What kind of skills and roles are increasingly in demand?

L: When working with both established MNCs and start-ups, I noticed their requirements don’t differ much. At the end of the day, most tech employers are looking for talent with an entrepreneurial mindset and who are passionate and unafraid or mind getting their hands dirty when necessary.

The tech industry is fast-paced and dynamic; therefore, companies need talent who are creative, able to think out of the box and make things work. I’m still on the lookout for developers for clients, not only in Technology businesses but also for traditional businesses who are looking to digitally transform themselves.

DevOps roles are also in demand, especially with companies looking to shorten the systems development lifecycle and provide continuous delivery with high software.

I’ve to mention that Product Management roles are hot now as this is a function vital in building and monetizing the product or service, which makes or breaks a company.

H: With companies creating new hybrid roles, candidates need to frequently upgrade themselves. Gone are the days where you specialise in one programming language and have a prosperous career. Candidates are now expected to manage front and back-end development, understand technical requirements and deliver projects on time while working cross-functionally internally and with clients.

My top 3 roles which I see a huge demand in would be:

  • Full-stack developers
  • DevOps
  • Big Data Architects

Why? – Full-stack is a two-in-one role. They’re equipped to handle multiple stacks (web, mobile or native app) this is why they appeal to most hiring clients.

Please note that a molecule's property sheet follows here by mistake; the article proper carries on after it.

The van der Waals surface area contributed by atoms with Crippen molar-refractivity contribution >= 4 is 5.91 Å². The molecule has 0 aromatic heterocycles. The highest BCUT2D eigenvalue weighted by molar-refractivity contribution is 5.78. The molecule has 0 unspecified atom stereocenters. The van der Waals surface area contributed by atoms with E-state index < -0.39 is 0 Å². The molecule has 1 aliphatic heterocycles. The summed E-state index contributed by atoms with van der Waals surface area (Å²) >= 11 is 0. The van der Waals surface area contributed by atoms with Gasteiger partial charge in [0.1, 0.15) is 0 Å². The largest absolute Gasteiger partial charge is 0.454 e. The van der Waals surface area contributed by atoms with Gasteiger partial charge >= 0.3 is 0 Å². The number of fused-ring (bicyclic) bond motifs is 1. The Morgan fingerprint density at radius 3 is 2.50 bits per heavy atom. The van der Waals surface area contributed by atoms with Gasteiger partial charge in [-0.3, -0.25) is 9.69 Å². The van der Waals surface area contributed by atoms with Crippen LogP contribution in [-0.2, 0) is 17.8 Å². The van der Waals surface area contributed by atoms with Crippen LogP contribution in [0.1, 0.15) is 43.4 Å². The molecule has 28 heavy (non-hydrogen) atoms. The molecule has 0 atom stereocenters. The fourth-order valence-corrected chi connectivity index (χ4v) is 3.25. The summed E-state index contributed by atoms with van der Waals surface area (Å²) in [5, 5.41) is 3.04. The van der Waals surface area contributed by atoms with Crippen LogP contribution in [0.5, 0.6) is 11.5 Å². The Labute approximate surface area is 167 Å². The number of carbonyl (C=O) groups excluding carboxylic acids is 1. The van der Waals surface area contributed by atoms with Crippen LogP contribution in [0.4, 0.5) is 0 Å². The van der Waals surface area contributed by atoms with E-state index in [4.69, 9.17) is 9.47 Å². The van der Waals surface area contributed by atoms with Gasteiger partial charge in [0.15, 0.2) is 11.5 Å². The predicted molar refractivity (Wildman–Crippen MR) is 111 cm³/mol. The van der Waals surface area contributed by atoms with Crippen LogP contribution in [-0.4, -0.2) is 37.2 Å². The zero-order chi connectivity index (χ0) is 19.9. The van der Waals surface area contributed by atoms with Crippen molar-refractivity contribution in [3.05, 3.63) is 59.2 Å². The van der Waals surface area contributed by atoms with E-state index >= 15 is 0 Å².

DevOps is a unique title that gets thrown about a lot. But in essence, the DevOps role is collaboration-centric. It’s the bridge between the technical (software development) team and the and the rest of the organisation.

Last but not least, Big Data Architects are in demand as data is now considered as a valuable commodity. Because this role manages data and delivers findings in a simple and clear way to stakeholders for better decision-making.

What are your observations on the disjoint between tech companies’ expectations and the existing talent in the market?

L: Some Tech companies have a ‘wishlist’ (a list of detailed skills to have) of talent that they want (a unicorn) but they aren’t looking to compensate for the value of the talent. View Our 2019 Digital Salary Benchmark for Singapore here >

There’re also some companies who are also looking for talent who can adapt within their organisation as opposed to hiring for the potential of the talent and how they can contribute to their business.

With the speed of evolution in the industry, we observe many newly created roles. These roles are a hybrid/amalgamation of existing roles and it’s a challenge to find talent with such vast experience. I feel tech companies should try to be more flexible and open-minded.

H: On the whole, Singapore and its wonderful citizens are a relatively young market with a thirst for learning and education. Due to the competitiveness of the market, people are more incentivised and willing to upskill themselves.

Companies need to reflect on being flexible with their hiring requirements. When they have combed the market for some time and have challenges filling the role, they need to be open and give a ‘near-fit’ candidate the opportunity to grow into the role, with guidance and training.

There is a lot of grey area with candidate profiles and clients need to understand that a 100% match is rare.

Instead, look for a candidate with the right mindset and near skillset match. Once you’ve found them, move fast as such talent is highly prized and will receive offers at a hat drop.

On the talent side, I advise candidates to be patient and respectful of time and effort put into their training from a company. Try not ‘jump around’ after 6 months to a year. Hiring companies will always question your commitment to them.

Give yourself time to learn, grow and contribute to your organisation.

—END—

Thank you, Harry, and Lebelle for your time to speak to our readers on the current happenings in the SE Asian region.

 

Are you a tech talent or a company looking to hire tech talent, feel free to reach out to Harry, [email protected] and
Lebelle at [email protected]